Idina Menzel singing with audience members during her performance at Rhapsody, the Turtle Creek Chorale’s 40th anniversary gala. (David Taffet/Dallas Voice)

Idina Menzel, the original Elphaba in Wicked, soared as she opened her performance with “Defying Gravity,” and just kept getting better as the night went on at Rhapsody, the Turtle Creek Chorale’s 40th anniversary gala at The Statler on Saturday, Feb. 22.

While singing “Let It Go,” Menzel said that was the point at which all the children in blue Frozen dresses usually begin dancing. But 7-year-olds in blue dresses, gay men in tuxedos … all the same and lots of fun. Everyone joined her for the second line of the chorus: “Can’t hold it back anymore.” During one refrain, she said, “Now all the straight men.” Silence … followed by another in a long line of standing ovations she received throughout her performance.

Menzel was clearly having fun. “Seasons of Love,” from her breakthrough role in Rent, was supposed to be the finale, but she couldn’t wait to get to it and invited the chorale up to sing with her early. It sounded like 525,600 voices filling the Statler ballroom.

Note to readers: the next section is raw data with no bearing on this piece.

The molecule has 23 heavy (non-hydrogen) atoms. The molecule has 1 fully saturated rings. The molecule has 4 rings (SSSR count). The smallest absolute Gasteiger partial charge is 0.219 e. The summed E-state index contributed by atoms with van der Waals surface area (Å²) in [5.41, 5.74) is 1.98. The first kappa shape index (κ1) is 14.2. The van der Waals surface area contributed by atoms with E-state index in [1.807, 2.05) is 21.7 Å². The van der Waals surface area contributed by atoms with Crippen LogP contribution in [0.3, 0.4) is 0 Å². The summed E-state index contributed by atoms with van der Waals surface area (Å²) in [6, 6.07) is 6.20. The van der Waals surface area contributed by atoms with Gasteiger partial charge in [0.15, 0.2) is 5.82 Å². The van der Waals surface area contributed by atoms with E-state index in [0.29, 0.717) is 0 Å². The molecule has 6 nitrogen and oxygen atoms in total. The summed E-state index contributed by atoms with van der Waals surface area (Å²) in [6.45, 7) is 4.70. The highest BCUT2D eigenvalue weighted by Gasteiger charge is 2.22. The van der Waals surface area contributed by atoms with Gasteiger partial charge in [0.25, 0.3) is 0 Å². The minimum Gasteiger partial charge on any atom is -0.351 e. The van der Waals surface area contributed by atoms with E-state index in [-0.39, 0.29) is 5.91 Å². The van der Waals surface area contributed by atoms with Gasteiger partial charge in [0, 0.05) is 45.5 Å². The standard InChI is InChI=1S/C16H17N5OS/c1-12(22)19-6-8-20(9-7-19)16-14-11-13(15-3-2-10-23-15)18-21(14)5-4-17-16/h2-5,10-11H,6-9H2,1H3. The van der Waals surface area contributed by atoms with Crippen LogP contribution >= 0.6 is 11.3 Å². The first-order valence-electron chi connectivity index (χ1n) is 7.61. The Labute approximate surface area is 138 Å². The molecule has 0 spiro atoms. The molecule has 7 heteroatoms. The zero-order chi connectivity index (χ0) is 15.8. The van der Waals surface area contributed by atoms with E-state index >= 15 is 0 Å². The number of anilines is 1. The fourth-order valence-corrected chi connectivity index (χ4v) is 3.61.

The chorale’s Christopher Wagley had a solo in “Seasons of Love” as well as a duet with her. I’ve always enjoyed his solos at chorale concerts, but singing with Menzel, he held it together, sang as well as he ever does and proved how professional he is.

Menzel went into the audience to sing “Take Me or Leave Me,” also from Rent, with some very talented audience members. With several of them, she just looked on in amazement as they sang.

The evening was a huge success for the chorale. During the silent auction, five bidders offered $10,000 for a trip to Tuscany. The chorale actually had multiple trips available to offer, so in minutes it raised $50,000. Pledges haven’t all been added but early estimates show the organization raised more than $525,600 for the evening.

David Taffet